Senate Tax Plan Differs From House on Individual Rates, Timing of Corporate Rate Cut

First Up 11/10/17

Senate Tax Plan Differs From House on Individual Rates, Timing of Corporate Rate Cut
Senate Republicans’ proposal to rewrite the tax code breaks significantly with the one crafted by the House GOP, reports The Wall Street Journal. The Senate plan, released late Thursday, would delay until 2019 a cut in the corporate tax rate to 20 percent. It also would double the estate-tax exemption to a maximum of about $11 million per person, but it would leave the 40 percent tax itself in place for estates above that level. The Senate bill also sets a 38.5 percent top tax rate for individuals and preserves a seven-bracket structure. The House bill, by contrast, would cut the corporate tax rate immediately and repeal the estate tax starting in 2025. The House plan proposes a 39.6 percent top rate for individuals and a four-bracket structure. House Republicans made late changes in their bill Thursday, keeping the adoption tax credit, increasing a one-time tax on foreign profits, adding lower rates for small businesses, bumping up taxes on multinational corporations and exempting car dealers from a limit on interest deductions. Read more about the competing tax bills, including their impact on car dealers, by clicking here

Hyundai Mulls More Crossover, Pickup Output at U.S. Plant, According to Report
Hyundai Motor Co. is considering building the Tucson and Kona crossovers and a planned pickup truck at its sole U.S. factory to help reverse a sales slump. According to Automotive News, Hyundai aims to produce the Tucson and the pickup at its U.S. plant in Alabama in 2021, the report said, citing anonymous industry officials. The plant currently builds the Sonata and Elantra sedans and the Santa Fe crossover. Hyundai told Reuters it had made no decision about future production in the United States. "We are always considering the possibilities of all products in individual markets," it said in a statement. To boost crossover output, Hyundai would increase the production capacity of the U.S. factory to 450,000 vehicles a year, from the current 380,000 vehicles, the report said. Read more here

Jaguar Propels Tata to Biggest Profit Gain in 6 Quarters
Jaguar Land Rover's Indian parent reported its biggest profit jump in six quarters after the luxury car brand began selling new models. Tata Motor's profit almost tripled on the back of a better product mix, reports Automotive News. Net income was 24.8 billion rupees ($382 million) in the September quarter, up from 8.3 billion rupees a year earlier, according to a filing. Jaguar Land Rover's deliveries in China, its top market, expanded 27 percent, reflecting the buoyancy seen by its peers. Automakers have been offering bigger discounts and rolling out new models to entice customers, after the government's increase of a sales tax at the start of the year deterred buyers in the world's largest auto market. Jaguar plans to launch the less expensive Jaguar E-Pace SUV in markets including China next year. Read more here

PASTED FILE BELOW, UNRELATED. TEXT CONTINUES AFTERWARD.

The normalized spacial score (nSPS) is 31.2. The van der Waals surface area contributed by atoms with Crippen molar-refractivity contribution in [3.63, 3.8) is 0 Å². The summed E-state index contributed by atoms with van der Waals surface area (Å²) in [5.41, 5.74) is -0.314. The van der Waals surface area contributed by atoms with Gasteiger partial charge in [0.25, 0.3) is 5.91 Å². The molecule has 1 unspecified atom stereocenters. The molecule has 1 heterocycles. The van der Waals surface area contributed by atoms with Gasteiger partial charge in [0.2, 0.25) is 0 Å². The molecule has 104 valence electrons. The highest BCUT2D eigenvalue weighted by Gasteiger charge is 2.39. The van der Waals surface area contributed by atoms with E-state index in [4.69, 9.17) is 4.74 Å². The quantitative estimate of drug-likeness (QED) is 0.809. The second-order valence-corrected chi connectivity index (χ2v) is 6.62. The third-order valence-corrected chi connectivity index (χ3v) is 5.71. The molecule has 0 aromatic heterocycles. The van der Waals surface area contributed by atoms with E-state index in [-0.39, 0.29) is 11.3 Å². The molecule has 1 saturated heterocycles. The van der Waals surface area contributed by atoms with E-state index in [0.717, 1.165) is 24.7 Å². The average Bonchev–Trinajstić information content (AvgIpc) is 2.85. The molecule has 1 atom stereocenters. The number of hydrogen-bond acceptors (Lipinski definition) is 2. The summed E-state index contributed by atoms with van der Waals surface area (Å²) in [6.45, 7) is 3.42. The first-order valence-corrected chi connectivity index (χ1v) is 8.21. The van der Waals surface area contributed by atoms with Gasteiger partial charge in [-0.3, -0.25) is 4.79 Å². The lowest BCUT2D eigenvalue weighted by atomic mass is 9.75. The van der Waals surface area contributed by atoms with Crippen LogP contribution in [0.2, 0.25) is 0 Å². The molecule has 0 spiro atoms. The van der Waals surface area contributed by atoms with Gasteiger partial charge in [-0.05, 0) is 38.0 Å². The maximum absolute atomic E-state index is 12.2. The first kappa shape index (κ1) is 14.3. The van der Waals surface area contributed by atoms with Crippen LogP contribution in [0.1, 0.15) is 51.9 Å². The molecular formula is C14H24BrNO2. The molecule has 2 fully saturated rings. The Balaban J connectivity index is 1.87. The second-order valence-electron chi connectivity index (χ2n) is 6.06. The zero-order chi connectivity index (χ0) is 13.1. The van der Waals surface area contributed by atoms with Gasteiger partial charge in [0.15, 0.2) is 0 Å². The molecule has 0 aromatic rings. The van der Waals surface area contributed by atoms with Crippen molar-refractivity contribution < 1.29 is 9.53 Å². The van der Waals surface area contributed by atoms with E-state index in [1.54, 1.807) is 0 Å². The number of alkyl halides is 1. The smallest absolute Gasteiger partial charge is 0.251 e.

Can Gas Engines Be Greener Than Electric Vehicles? 
If you want a gasoline engine that is greener than a fully electric vehicle, you'll have to buy a car that's a lot more fuel efficient than the one you're probably driving now, reports The Detroit Free Press. A new study by the University of Michigan Transportation Research Institute finds that gas-powered vehicles need to average 55.4 mpg in the United States or 51.5 mpg worldwide in order to produce fewer greenhouse gas emissions than a battery-electric vehicle. In Canada and France, the numbers would be even higher, 169.5 mpg and 524.6 mpg respectively. The disparity depends on what is used to make the electricity that charges a battery. In countries where coal (or oil) is king, generating electricity for a full charge creates more carbon dioxide emissions than in places where hydroelectric power, for example, is the main source. Read more here

Fiat Chrysler Expects to Fix Emissions Issues Next Year 
Fiat Chrysler Automobiles is hoping to receive government approval as soon as March for emissions fixes to diesel-powered vehicles that allegedly pollute far beyond U.S. legal limits, a development that could move the company closer to settling widespread litigation and avoid costly buybacks of affected automobiles. The Wall Street Journal reports that the Italian-U.S. automaker held discussions Wednesday morning with federal officials and plaintiffs’ lawyers on a plan to test software that would recalibrate roughly 104,000 2014-2016 model-year Ram pickup trucks and Jeep Grand Cherokee SUVs at the center of the alleged emissions violations. The discussions were overseen by Kenneth Feinberg, a court-appointed settlement master for litigation consolidated in a San Francisco federal court. Read more here

Is a Financial Partnership in Your Future? 
In auto retail today, selling less than 100% of the business and joining forces with outside capital for the purposes of accelerated growth and dealership acquisitions is becoming more common. This is a new development, given the historical industry norm of an outright sale.  In 2016, Kerrigan Advisors estimates there were over 40 dealerships in which the seller sold less than 100% of the business.  Thus far in 2017, that figure is up 17.5%.  As dealers consider their own growth plans for their business, a strategic capital partner may be a compelling option. However, it is important to assess whether you are a good candidate for this approach. Click here to read Kerrigan Advisors’ full article outlining important considerations for dealers in growth mode.

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